Tracing some of my ancestors has taken me on a long journeyPosted by Fiona Nevile in Cottage tales | 8 comments
Do you remember these words?
“Fred Jesson: You’ve been a long way away.
Laura Jesson: Yes.
Fred Jesson: Thank you for coming back to me.”
Brief Encounter 1945
Yes, I’ve been a long way away. Not in the arms of Trevor Howard. And Danny was actually quite happy about my circuitous journey.
I’ve been researching some of my family history. Particularly my Scots grandmother, Jean Fletcher Taylor. I know very little about her except that she was beautiful in her prime and managed to hook a rich husband and marry him at the age of 34. In 1914 that was a real coup, as generally ladies got married much younger in those days.
Her family were from relatively humble origins. Her father and mother worked together as seedsmen and eventually market gardeners. Their daughter, Jean was their only child. Imagine their delight when she hooked the attention of a wealthy army officer. His parents were no so happy about this liaison and instructed the commander of their son’s battalion to transfer him Egypt.
My great grandmother and Jean were not to be pushed aside. They took a boat to Egypt and the romance flourished.
Unfortunately Jean’s husband was killed in1918 – during the WW1. They had no children. She married my grandfather, Jim in 1920. Jim’s first wife had died in childbirth. My aunt Pickles was their one surviving child. My father was born in 1921 and was a surprise!
Unfortunately my grandmother Jean fell under the spell of Ivor Kreuger’s Match King Scam – the shares are doing so well, why not buy more? When they crashed she lost a lot of her fortune. My father could remember her announcing the news as he watched my grandfather being shaved. He didn’t understand the amounts of money involved but the tremor that went through the room indicated disaster.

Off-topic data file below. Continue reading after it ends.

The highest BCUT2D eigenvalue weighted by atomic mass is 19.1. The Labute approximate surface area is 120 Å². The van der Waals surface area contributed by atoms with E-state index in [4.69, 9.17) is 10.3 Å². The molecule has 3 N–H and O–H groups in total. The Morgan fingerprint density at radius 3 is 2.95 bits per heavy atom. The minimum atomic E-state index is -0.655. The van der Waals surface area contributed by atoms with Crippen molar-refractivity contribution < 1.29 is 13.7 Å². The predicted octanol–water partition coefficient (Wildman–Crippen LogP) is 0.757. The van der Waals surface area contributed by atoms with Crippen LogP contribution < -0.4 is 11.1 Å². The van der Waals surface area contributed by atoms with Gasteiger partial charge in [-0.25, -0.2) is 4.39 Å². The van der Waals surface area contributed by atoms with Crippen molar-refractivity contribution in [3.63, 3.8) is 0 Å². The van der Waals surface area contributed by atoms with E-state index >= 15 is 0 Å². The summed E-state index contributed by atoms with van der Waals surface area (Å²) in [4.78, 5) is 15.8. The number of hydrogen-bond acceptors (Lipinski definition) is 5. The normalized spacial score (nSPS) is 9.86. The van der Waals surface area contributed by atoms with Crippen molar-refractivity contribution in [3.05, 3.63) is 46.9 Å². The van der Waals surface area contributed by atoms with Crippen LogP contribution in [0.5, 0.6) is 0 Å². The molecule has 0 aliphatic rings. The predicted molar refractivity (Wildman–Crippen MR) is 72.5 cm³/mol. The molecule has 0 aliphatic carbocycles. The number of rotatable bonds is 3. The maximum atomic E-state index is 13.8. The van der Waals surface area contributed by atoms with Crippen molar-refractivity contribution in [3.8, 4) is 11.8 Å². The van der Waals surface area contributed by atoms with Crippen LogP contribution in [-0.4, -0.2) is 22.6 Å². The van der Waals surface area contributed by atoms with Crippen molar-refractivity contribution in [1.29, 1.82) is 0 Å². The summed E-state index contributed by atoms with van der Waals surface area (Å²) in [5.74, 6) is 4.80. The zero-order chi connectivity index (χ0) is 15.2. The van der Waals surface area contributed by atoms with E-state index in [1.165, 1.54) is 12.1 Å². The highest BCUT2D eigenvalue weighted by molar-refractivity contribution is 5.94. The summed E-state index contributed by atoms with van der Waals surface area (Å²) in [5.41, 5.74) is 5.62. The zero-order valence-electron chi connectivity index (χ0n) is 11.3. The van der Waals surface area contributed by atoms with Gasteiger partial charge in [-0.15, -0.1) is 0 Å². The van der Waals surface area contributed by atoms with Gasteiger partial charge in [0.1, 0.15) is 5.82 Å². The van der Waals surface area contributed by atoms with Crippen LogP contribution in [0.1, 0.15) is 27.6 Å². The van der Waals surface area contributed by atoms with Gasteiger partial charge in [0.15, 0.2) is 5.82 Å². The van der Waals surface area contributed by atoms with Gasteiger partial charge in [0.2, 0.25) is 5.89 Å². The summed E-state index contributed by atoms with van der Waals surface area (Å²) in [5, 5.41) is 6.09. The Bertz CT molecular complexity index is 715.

Tracing ancestors is fun and I’ve found it totally absorbing. It’s like a vast game of pelmanism, searching, looking, noting and then suddenly things begin to pair up. Which line shall I continue with? Is the initial on the marriage list misheard – could it be D or T rather than C? What happened to the children that they were suppose to have had, were they adopted?
On a good American ancestry site – http://www.familylink.com – I found a report of my Grandmother Jean’s wedding in the Daily Mail. This was alongside some wonderful advertisements and some marvellous articles which included, why women should not be trusted with cheque books and a steamy murder trial.
Generally I’ve been searching through lists with the minimum necessary information and this somehow crudely highlighted how short our lives are. On the other hand, piecing together all these tiny scraps of information suddenly makes distant ancestors suddenly come alive. I’m hooked!
The other sites that I think are good are http://www.ancestry.co.uk and the sister site Http://www.ancestry.com.